by Bonnie H. Chuen
University of La Verne students have filed complaints against Campus Link, the University’s residence hall phone system.
Students charge that the system has billed them for phone service they say they did not sign up for and charged them for local calls made in the area. Also, commuter students received bills even though they do not require on campus phone service.
The first bill from Campus Link arrived in student mail boxes on Thursday, Oct. 3. Numerous complaints were filed on that day to senior Clara Arcadia, Campus Link student representative and the Customer Service Department at Campus Link.
Concerns were raised as to how Campus Link acquired the information to bill the students who did not sign up for service.
“They must have gotten them from last year’s list,” said Arcadia. However, a number of students who were billed did not sign up for service and did not have phone service the year before from Fujitsu either.
“I have not lived on campus in two years,” said senior Jill Perkins, who was also billed for calls before school was in session. She was billed for 10 days between Aug. 1-10.
“When I tried to call them, I was put on hold for a half hour. It’s just a huge hassle for me,” she said.
According to Derek Vergara, director of housing, a database of information on the residents of ULV was sent to Campus Link, including names, phone numbers, addresses and Social Security numbers. The information came from cards residents had to fill out during registration for housing.
“As director of housing, and working with phone service here, I thought it was information that they needed to have,” said Vergara.
“We really work hard not to give information out, but we gave them the database because they are a part of campus housing,” said Vergara.
According to the Rights and Responsibilities Section of the 1996-97 University catalog, “At the discretion of the ULV officials, the following directory information will be provided: student’s name, major field of study, dates of attendance and degrees and awards received.”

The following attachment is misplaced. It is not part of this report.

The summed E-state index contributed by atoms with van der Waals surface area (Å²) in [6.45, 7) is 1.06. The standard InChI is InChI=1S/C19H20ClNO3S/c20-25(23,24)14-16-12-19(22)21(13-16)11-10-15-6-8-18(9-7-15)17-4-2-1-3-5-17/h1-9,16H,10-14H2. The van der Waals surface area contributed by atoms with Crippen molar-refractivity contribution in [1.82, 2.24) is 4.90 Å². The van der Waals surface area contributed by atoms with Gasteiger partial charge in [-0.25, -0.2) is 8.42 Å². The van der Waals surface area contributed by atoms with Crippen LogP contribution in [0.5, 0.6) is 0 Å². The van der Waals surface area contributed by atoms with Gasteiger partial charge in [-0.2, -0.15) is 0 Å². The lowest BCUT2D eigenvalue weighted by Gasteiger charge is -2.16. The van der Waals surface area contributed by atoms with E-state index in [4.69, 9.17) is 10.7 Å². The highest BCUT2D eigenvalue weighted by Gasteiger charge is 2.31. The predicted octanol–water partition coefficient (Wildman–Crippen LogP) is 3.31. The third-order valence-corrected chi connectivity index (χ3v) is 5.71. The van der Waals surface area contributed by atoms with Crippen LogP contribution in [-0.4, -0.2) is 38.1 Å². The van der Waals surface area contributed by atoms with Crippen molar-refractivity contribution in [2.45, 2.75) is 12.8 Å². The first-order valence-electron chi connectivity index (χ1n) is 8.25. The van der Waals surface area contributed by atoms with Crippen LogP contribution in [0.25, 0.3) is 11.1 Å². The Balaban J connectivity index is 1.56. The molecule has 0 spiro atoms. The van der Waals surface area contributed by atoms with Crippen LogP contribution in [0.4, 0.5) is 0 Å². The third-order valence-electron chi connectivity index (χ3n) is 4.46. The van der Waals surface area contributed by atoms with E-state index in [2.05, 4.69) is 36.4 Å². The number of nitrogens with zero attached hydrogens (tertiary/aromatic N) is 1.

According to the catalog, directory information does not include Social Security numbers, home addresses or phone numbers.
When asked about whether information outside what was listed under directory information can be handed out to businesses, Dr. Loretta Rahmani, dean of student affairs, said, “The common ruling is no, but there may be extenuating circumstances.”
“In order to get a database for [a] school, the way we fill our database is from the school’s database from housing,” said Marlene Milliman, national director of customer service for Campus Link, “We print the PIN (personal identification number) before you get there.
“I also know that if you [as students] didn’t provide that information, it came from the school,” Milliman said, when asked how Campus Link received information from students who did not consent to service.
“Students were billed for local calls. I really enjoy paying for calls on campus by dialing 9-392…,” said sophomore Nate Petkewich, an Oaks resident.
“They’re doing investigations right now. They didn’t know those local calls didn’t need a PIN number to go through. We’re doing it through MCI and how they’re working it. I thought they were going to do it that way, but I guess not,” said Arcadia in response to how local calls were billed.
According to Milliman, “All of the local call billing should not be there. Anybody who was billed will be credited.”
According to junior Joel Harworth, resident assistant at the Oaks, his residents complained about being charged for other people’s phone calls.
“They were supposed to give us phone tutorials by the Campus Link representative, but since no one showed, we [as R.A.’s] had no idea what to tell our residents,” said sophomore Scott Newbould, resident assistant at the Oaks.
Complaints were also filed by students who did not reside on campus. Freshman Jennifer Blake was billed $22.25. Blake is a commuter who has never lived on campus.
“It doesn’t even say who I called,” she said.
Another commuter student, junior Stephanie Osborne, was billed $29.69 for calls dated between Aug. 1-31, before school was in session.
“I don’t know why commuter students were billed,” said Vergara.
According to Vergara, Campus Link bought out Fujitsu and was under a strict time schedule for the installation of Campus Link on the ULV campus. The transition took place in late summer, which may have added to some of the confusion as far as the first billing was concerned.
“Campus Link bought Fujitsu. The transition had been really quick, as fall was coming around. They really tried to do a good job. Students were hired to help during the transition,” said Vergara.
According to Troy Schutte, supervisor of customer service for Campus Link, some of the confusion may have been “Because we’re in the process of the move from Connecticut to Ann Arbor, [Michigan]. Without a doubt, there is miscommunication.”
Campus Link in response to student complaints is sending a representative to deal with the problems. The representative who was advertised to arrive on Oct. 10, will actually be on campus on Oct. 17-18.